If you have not visited the ESMO conference for some years, you might be astonished by the rapid growth this conference has seen. This year’s attendance was well over 20,000 persons and therefore not only the largest ESMO ever, but also the largest conference ever to be held in Denmark. As of now, ESMO conferences will be held every year, instead of alternating with the joint ESMO-ECCO-ESTRO conferences in odd numbered years. The scientific program of ESMO 2016 had many breakthrough, and potentially game changing, results, especially in the field of immune oncology. After prior two waves of oncological innovations, cytotoxic drugs and targeted therapies, respectively, immune oncology is the third big wave of breakthroughs. These are exciting times for oncology research, with many promising new therapies for patients.
As expert oncology CRO it is good to take a step back from the individual trial results and to look at the greater themes in oncology drug development. One observation is that drug development timelines are decreasing. This is apparent from the fact that the annual ESMO has become the second large outlet for phase III trial results. In the past, the time from a first-in-man study to marketing authorization was 10 years. Nowadays, 4 years is no exception, with several drugs being approved straight from a randomized phase II trial. This means that standards of care can shift rapidly, which should be noted when designing a new study. By the time a study is underway, the comparator arm or background therapy may have already become yesterday’s news, thereby potentially jeopardizing recruitment.
The types of early phase trials are also shifting. The classic phase I – II – III progression is rapidly becoming obsolete and replaced by combined phase trials. The design of those early phase trials is also shifting. As many new therapies do not follow a linear dose-toxicity curve, the standard 3+3 dose escalation design is not applicable any longer. Slowly, adaptive or accelerated designs are finding their way into the development programs. These designs require good oversight and rapid communication lines with sites to adjust individual patient treatment.
The newest generation of (immune) oncology therapies is particularly suitable to be combined with other drugs. With each available new compound, the number of potential combinations rises exponentially, whereas development budgets do not. Difficult choices have to be made, but the experts at ESMO agreed that single agent activity of each compound should be known before combinations are tested.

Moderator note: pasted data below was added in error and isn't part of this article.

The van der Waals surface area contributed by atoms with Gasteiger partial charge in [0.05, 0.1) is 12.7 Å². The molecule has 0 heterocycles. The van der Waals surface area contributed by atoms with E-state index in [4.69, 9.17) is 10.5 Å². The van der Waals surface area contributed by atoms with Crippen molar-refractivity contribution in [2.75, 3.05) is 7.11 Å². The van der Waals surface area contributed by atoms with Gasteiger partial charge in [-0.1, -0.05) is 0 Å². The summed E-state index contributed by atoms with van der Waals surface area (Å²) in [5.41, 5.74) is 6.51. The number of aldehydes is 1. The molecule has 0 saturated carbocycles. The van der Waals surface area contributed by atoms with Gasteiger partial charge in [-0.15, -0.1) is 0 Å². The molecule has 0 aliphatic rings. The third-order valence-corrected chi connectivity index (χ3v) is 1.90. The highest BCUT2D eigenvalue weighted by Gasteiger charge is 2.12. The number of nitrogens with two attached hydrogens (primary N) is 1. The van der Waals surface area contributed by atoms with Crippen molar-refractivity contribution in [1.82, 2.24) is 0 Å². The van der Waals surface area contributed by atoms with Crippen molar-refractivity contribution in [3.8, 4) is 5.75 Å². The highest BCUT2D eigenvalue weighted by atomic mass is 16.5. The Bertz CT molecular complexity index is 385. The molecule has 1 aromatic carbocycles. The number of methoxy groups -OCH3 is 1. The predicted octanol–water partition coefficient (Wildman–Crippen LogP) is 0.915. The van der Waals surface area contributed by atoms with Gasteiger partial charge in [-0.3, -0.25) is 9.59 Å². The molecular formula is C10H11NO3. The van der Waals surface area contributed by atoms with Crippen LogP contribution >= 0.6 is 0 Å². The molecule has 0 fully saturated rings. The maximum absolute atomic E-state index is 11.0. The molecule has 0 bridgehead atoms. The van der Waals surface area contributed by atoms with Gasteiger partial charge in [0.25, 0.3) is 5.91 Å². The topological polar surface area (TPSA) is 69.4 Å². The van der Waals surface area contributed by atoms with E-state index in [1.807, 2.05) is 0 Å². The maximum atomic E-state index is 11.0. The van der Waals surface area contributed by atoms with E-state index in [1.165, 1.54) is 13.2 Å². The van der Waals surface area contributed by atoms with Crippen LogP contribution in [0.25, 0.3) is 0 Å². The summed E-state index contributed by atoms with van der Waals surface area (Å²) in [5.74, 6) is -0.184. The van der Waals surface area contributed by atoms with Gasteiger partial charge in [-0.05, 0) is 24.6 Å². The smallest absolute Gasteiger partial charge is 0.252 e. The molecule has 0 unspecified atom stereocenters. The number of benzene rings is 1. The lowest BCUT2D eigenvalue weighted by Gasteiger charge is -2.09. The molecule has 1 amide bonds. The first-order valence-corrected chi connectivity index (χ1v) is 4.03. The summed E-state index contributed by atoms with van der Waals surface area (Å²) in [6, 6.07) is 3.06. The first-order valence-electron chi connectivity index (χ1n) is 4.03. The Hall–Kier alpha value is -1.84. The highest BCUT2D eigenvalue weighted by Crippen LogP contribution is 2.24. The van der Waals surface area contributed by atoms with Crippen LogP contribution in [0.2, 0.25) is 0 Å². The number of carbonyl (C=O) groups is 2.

It may be obvious to state that predictive biomarkers (once that can predict which patients will respond to treatment) are a holy grail for oncology drug development. Even though much attention is paid to biomarker development, it is often difficult to find a suitable biomarker or to distinguish it from a prognostic biomarker. For anti-PD-1 therapy, the use of PD-L1 as a biomarker is not as straightforward as it seems. There are numerous technical challenges. The first one is whether a single tumor location or a liquid biopsy is representative for all other locations. Several studies suggested this was not the always the case: primary tumors may have a different molecular build than circulating tumor cells or a metastasis. In one session on the topic of biomarkers it was advised not to exclude biomarker-negative patients in early phase studies, but to include all patients and test biomarkers as a secondary endpoint.
Progression-free survival (PFS) is used as a primary endpoint in many oncology trials. With many immune oncology drugs showing a flare effect or pseudo-progression, it is not known how PFS should be tested or whether it is still a meaningful endpoint at all for these types of drugs. Various studies were presented where PFS was not different between treatment arms, but overall survival was. Immune-related response criteria may improve the usefulness of PFS, but other endpoints may need to be considered.
Not only does the nature of immune oncology treatments change the design or endpoints of trials, also the type of toxicities that are observed. Immune-related adverse events (AE) have a different pattern than classic cytotoxic drugs. Cytokine release syndrome, colitis, pneumonitis and the difficult to treat hypophysitis are a couple of examples. Patients should preferably be treated at sites with experience in the use of these drugs. Pharmacovigilance experts and medical monitors should be aware that these AEs can occur.
At SMS-oncology we’re on top of this shifting landscape in oncology drug development and our oncology experts can assist you with study design and study conduct in these areas.